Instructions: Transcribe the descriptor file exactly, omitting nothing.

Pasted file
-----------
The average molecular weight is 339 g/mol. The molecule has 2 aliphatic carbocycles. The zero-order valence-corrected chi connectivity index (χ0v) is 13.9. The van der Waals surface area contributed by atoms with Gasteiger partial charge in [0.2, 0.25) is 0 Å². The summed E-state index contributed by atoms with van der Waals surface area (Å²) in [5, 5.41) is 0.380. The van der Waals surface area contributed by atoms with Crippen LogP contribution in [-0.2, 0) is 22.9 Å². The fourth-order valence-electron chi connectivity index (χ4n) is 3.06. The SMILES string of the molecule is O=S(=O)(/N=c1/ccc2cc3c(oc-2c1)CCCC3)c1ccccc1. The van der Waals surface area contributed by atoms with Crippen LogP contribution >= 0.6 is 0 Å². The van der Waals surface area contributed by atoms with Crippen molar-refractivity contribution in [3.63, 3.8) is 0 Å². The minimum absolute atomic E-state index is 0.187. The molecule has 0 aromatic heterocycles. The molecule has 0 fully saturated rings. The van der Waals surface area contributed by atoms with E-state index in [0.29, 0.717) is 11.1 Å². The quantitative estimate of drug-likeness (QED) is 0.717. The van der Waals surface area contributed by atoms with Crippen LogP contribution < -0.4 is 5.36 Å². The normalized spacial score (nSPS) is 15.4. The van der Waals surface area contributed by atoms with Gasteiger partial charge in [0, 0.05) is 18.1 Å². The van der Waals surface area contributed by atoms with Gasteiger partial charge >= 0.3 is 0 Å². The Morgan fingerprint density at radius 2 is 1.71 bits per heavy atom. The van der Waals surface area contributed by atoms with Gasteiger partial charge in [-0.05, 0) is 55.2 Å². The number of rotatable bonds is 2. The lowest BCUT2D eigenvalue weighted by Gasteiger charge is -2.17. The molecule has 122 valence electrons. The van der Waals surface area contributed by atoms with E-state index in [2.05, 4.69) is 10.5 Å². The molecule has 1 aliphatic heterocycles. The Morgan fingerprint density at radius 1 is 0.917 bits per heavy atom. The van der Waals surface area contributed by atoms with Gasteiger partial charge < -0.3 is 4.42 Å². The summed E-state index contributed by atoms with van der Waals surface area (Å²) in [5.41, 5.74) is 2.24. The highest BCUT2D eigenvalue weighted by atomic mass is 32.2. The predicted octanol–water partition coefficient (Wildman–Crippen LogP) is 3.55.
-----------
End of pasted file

The average molecular weight is 339 g/mol. The molecule has 2 aliphatic carbocycles. The zero-order valence-corrected chi connectivity index (χ0v) is 13.9. The van der Waals surface area contributed by atoms with Gasteiger partial charge in [0.2, 0.25) is 0 Å². The summed E-state index contributed by atoms with van der Waals surface area (Å²) in [5, 5.41) is 0.380. The van der Waals surface area contributed by atoms with Crippen LogP contribution in [-0.2, 0) is 22.9 Å². The fourth-order valence-electron chi connectivity index (χ4n) is 3.06. The SMILES string of the molecule is O=S(=O)(/N=c1/ccc2cc3c(oc-2c1)CCCC3)c1ccccc1. The van der Waals surface area contributed by atoms with Crippen LogP contribution >= 0.6 is 0 Å². The van der Waals surface area contributed by atoms with Crippen molar-refractivity contribution in [3.63, 3.8) is 0 Å². The minimum absolute atomic E-state index is 0.187. The molecule has 0 aromatic heterocycles. The molecule has 0 fully saturated rings. The van der Waals surface area contributed by atoms with E-state index in [0.29, 0.717) is 11.1 Å². The quantitative estimate of drug-likeness (QED) is 0.717. The van der Waals surface area contributed by atoms with Crippen LogP contribution < -0.4 is 5.36 Å². The normalized spacial score (nSPS) is 15.4. The van der Waals surface area contributed by atoms with Gasteiger partial charge in [0, 0.05) is 18.1 Å². The van der Waals surface area contributed by atoms with Gasteiger partial charge >= 0.3 is 0 Å². The Morgan fingerprint density at radius 2 is 1.71 bits per heavy atom. The van der Waals surface area contributed by atoms with Gasteiger partial charge in [-0.05, 0) is 55.2 Å². The number of rotatable bonds is 2. The lowest BCUT2D eigenvalue weighted by Gasteiger charge is -2.17. The molecule has 122 valence electrons. The van der Waals surface area contributed by atoms with E-state index in [2.05, 4.69) is 10.5 Å². The molecule has 1 aliphatic heterocycles. The Morgan fingerprint density at radius 1 is 0.917 bits per heavy atom. The van der Waals surface area contributed by atoms with Gasteiger partial charge < -0.3 is 4.42 Å². The summed E-state index contributed by atoms with van der Waals surface area (Å²) in [5.41, 5.74) is 2.24. The highest BCUT2D eigenvalue weighted by atomic mass is 32.2. The predicted octanol–water partition coefficient (Wildman–Crippen LogP) is 3.55.